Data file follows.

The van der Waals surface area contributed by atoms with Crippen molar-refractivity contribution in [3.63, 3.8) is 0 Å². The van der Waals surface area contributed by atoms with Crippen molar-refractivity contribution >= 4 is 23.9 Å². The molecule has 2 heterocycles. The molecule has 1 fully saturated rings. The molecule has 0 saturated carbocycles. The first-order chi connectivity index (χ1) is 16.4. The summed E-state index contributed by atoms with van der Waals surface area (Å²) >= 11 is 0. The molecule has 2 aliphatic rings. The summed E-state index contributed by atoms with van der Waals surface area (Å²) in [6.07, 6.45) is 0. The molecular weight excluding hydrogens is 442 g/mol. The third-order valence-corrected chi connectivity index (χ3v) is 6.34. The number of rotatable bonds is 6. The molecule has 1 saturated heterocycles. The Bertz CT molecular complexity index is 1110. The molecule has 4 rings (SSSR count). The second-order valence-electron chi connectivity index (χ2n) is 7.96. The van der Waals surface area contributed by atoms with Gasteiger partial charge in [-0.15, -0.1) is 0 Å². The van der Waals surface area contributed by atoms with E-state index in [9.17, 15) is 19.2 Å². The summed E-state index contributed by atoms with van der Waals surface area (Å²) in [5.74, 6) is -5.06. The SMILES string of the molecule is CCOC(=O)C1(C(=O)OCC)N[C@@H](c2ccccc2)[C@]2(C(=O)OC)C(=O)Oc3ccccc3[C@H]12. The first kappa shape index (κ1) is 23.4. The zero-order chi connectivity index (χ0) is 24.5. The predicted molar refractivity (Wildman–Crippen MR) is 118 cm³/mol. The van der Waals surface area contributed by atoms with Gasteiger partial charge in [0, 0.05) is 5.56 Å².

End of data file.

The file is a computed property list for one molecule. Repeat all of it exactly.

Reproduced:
The van der Waals surface area contributed by atoms with Crippen molar-refractivity contribution in [3.63, 3.8) is 0 Å². The van der Waals surface area contributed by atoms with Crippen molar-refractivity contribution >= 4 is 23.9 Å². The molecule has 2 heterocycles. The molecule has 1 fully saturated rings. The molecule has 0 saturated carbocycles. The first-order chi connectivity index (χ1) is 16.4. The summed E-state index contributed by atoms with van der Waals surface area (Å²) >= 11 is 0. The molecule has 2 aliphatic rings. The summed E-state index contributed by atoms with van der Waals surface area (Å²) in [6.07, 6.45) is 0. The molecular weight excluding hydrogens is 442 g/mol. The third-order valence-corrected chi connectivity index (χ3v) is 6.34. The number of rotatable bonds is 6. The molecule has 1 saturated heterocycles. The Bertz CT molecular complexity index is 1110. The molecule has 4 rings (SSSR count). The second-order valence-electron chi connectivity index (χ2n) is 7.96. The van der Waals surface area contributed by atoms with Gasteiger partial charge in [-0.15, -0.1) is 0 Å². The van der Waals surface area contributed by atoms with E-state index in [9.17, 15) is 19.2 Å². The summed E-state index contributed by atoms with van der Waals surface area (Å²) in [5.74, 6) is -5.06. The SMILES string of the molecule is CCOC(=O)C1(C(=O)OCC)N[C@@H](c2ccccc2)[C@]2(C(=O)OC)C(=O)Oc3ccccc3[C@H]12. The first kappa shape index (κ1) is 23.4. The zero-order chi connectivity index (χ0) is 24.5. The predicted molar refractivity (Wildman–Crippen MR) is 118 cm³/mol. The van der Waals surface area contributed by atoms with Gasteiger partial charge in [0, 0.05) is 5.56 Å².